How to Train for Rock Climbing with a Hangboard

It may come a moment in your climbing career when your inability to grip small holds or edges the size of a dime becomes the most significant stumbling block to sending a route. That's a fantastic opportunity to practice gripping slopers, pockets, pinches, and other holds with your fingertips. For climbing and bouldering, there are a variety of training tools available to improve hand and finger strength. One of the most popular is a hangboard, also called a fingerboard. They're composed of plastic or wood and come with a variety of grips to hang on to.

When to Hangboard and Why

Before you start a workout routine, ask yourself why you want to strengthen your fingers. If you're a beginner climber, you may not need to use a hangboard to improve if you can improve your technique or simply climb more. If you're an experienced climber who has reached a plateau and wants to squeeze more energy and productivity from your fingers to make a route easier, hangboard training can help. If the capacity to hold on to a few more crimps makes the difference between sending or not sending a route, for example, you could probably benefit from focused hangboard sessions.

Getting Started With Hangboard Training

Before beginning any training plan, check in with your doctor or certified training professional.


Hangboard training is best done as part of a bigger training program that includes time spent climbing and time spent improving your overall fitness and endurance. As you begin your training, keep the following points in mind:

  • Have a goal or a project in mind that you wish to send. Think about the grips and hand postures you're having trouble with.

  • Keep it simple to start

  • To minimize stressing your hands and tendons, take at least a full day or two off between hangboard training sessions.

  • Remember that whether you climb at the gym or at the crag, you're continuously working on finger strength, so restrict your hangboard training sessions to three or four weeks—or until you feel confident in your ability to complete the project you set out to do.

  • Listen to your body.

Tips for Proper Hangboard Technique

Using the proper form while hanging will help you avoid injuries. Here are some tips:

  • Make sure you don't have to jump to get to the hangboard.

  • Avoid locking your elbows or shrugging your shoulders.

  • Keep your shoulder blades engaged and your shoulders away from your ears.

  • Modify the hang time and rest time as you progress. As your strength improves, increase the time you hang and decrease the time you rest.

Hangboard Grip Positions

The beauty of any training session is that you can customise it to your goals and the shortcomings you want to tackle. Concentrate on the holds you need to improve the most. You won't have to worry about slopers or pinches if you're mostly climbing limestone pockets. Try to keep an open hand with all of these grips and avoid hanging with a full-closed crimp, where your thumb closes around your index fingers, as this can lead to further injuries.


Jug: These are the easiest holds and are great for warming up. There’s not much to them. Get your hand around them and hang in a comfortable position.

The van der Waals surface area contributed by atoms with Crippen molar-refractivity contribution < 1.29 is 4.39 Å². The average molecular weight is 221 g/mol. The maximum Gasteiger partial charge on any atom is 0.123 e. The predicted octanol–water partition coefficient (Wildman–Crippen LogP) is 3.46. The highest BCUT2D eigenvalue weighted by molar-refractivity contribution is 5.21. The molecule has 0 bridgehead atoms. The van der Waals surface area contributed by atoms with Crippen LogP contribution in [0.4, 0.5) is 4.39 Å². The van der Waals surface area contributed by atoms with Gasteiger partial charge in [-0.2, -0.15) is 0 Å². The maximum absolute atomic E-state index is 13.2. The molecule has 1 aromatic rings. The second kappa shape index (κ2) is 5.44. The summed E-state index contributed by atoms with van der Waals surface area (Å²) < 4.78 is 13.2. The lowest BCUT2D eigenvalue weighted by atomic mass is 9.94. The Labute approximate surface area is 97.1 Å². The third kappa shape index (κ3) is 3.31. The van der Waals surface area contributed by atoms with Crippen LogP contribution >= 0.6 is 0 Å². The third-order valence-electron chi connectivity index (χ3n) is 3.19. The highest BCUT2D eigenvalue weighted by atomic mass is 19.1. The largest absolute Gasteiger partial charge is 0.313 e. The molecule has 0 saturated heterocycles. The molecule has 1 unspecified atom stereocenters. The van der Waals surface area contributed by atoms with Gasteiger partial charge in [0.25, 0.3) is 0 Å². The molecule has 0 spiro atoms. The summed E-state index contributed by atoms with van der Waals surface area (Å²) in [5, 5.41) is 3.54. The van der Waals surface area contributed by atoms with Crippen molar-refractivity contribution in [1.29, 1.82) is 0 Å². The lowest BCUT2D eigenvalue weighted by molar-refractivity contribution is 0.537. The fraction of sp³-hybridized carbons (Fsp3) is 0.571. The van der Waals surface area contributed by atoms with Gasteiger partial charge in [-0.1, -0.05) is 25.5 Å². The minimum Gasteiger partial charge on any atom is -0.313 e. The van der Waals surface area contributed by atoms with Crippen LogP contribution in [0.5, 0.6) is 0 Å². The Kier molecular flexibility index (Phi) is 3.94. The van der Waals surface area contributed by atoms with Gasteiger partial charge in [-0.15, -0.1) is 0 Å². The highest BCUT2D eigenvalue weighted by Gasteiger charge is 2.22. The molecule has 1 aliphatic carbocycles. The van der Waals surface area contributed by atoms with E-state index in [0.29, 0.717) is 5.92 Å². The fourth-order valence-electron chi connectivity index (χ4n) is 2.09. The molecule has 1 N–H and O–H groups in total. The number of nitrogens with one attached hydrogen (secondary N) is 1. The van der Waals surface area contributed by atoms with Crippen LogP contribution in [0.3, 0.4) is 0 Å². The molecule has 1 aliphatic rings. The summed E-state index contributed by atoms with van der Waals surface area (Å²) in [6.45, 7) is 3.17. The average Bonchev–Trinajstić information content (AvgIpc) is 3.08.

Slopers: Use your hand to hold on it as much as possible and push down on it.


Pockets: Use one to four fingers in the holes, as well as training with different sets of fingers out of the hold, you can vary the intensity. You could, for example, hold with your pointer, middle, and ring fingers, or train with your middle, ring, and pinky. Keep in mind that your middle finger is the strongest. Avoid curling your fingers into a crimp by keeping your hand open.


Pinches: If your hangboard includes pinch holds, grab one with your thumb and the other with your fingers. Wider pinches are harder. As an alternative, use a pinch block, which is a basic block (made of wood, polyurethane, or other materials) from which you hang weights to strengthen your pinch grasp.


Edges: The depth of the edges varies from deep to really shallow (more difficult). Use the position with your hands open. Visualize slapping your palm against a window and dragging it down until your fingertips are on the edge. Close your thumb over your index fingers (as in a full crimp).

Sample Hangboard Workout

There are numerous hangboard training programs available, as well as numerous schools of thought on how to execute it. Some training programs are tailored to particular boards, while others provide training apps.

Here's an example of a routine. You should decide which grips you wish to improve and customize your training regimen accordingly. Begin with the biggest holds and work your way down to the smaller ones.

  • You'll hang for 7 to 10 seconds in each grip position with slightly bent elbows. Then take a 5-second break. Repeat that sequence a total of 6 times.

  • Between each set, take a 3-minute break.

  • Stop as soon as you feel discomfort or twinges in your fingertips.

Warm Up: Before you begin hanging, it's important to warm up first. On a climbing wall, do around 20 to 30 minutes of easy climbing, bouldering, or low traversing. If you can't get to a climbing gym, warm up with a few sets of pull-ups and 20- or 30-second "dead hangs" (hanging on the heaviest holds, usually at the top of the board).



(Source: Rei Expert, 2021)]

Credit to: Zac Camerlin

Edited by: Joey Tai